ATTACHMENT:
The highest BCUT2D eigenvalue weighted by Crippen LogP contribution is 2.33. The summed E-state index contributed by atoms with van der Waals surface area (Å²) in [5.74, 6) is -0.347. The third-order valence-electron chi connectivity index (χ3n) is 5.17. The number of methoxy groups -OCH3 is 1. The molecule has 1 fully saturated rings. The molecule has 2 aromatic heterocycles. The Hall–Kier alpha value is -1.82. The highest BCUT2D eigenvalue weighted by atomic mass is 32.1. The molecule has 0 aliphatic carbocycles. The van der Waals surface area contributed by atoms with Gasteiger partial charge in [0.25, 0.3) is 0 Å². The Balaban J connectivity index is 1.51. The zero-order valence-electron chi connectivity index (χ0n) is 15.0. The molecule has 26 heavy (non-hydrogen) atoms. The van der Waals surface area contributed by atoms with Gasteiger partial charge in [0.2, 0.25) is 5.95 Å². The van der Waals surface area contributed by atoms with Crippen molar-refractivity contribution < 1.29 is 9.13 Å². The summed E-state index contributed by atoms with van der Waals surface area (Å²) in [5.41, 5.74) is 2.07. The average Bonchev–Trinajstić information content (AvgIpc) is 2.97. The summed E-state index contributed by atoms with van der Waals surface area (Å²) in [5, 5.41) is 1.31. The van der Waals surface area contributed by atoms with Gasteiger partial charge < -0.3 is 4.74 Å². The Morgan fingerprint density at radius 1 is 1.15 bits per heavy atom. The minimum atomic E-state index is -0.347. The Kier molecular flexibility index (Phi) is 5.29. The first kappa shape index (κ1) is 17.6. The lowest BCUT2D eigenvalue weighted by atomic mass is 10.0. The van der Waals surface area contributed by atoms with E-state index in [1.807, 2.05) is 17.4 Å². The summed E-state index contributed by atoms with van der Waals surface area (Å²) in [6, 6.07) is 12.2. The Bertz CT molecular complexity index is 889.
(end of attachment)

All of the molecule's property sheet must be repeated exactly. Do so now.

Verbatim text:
The highest BCUT2D eigenvalue weighted by Crippen LogP contribution is 2.33. The summed E-state index contributed by atoms with van der Waals surface area (Å²) in [5.74, 6) is -0.347. The third-order valence-electron chi connectivity index (χ3n) is 5.17. The number of methoxy groups -OCH3 is 1. The molecule has 1 fully saturated rings. The molecule has 2 aromatic heterocycles. The Hall–Kier alpha value is -1.82. The highest BCUT2D eigenvalue weighted by atomic mass is 32.1. The molecule has 0 aliphatic carbocycles. The van der Waals surface area contributed by atoms with Gasteiger partial charge in [0.25, 0.3) is 0 Å². The Balaban J connectivity index is 1.51. The zero-order valence-electron chi connectivity index (χ0n) is 15.0. The molecule has 26 heavy (non-hydrogen) atoms. The van der Waals surface area contributed by atoms with Gasteiger partial charge in [0.2, 0.25) is 5.95 Å². The van der Waals surface area contributed by atoms with Crippen molar-refractivity contribution < 1.29 is 9.13 Å². The summed E-state index contributed by atoms with van der Waals surface area (Å²) in [5.41, 5.74) is 2.07. The average Bonchev–Trinajstić information content (AvgIpc) is 2.97. The summed E-state index contributed by atoms with van der Waals surface area (Å²) in [5, 5.41) is 1.31. The van der Waals surface area contributed by atoms with Gasteiger partial charge < -0.3 is 4.74 Å². The Morgan fingerprint density at radius 1 is 1.15 bits per heavy atom. The minimum atomic E-state index is -0.347. The Kier molecular flexibility index (Phi) is 5.29. The first kappa shape index (κ1) is 17.6. The lowest BCUT2D eigenvalue weighted by atomic mass is 10.0. The van der Waals surface area contributed by atoms with E-state index in [1.807, 2.05) is 17.4 Å². The summed E-state index contributed by atoms with van der Waals surface area (Å²) in [6, 6.07) is 12.2. The Bertz CT molecular complexity index is 889.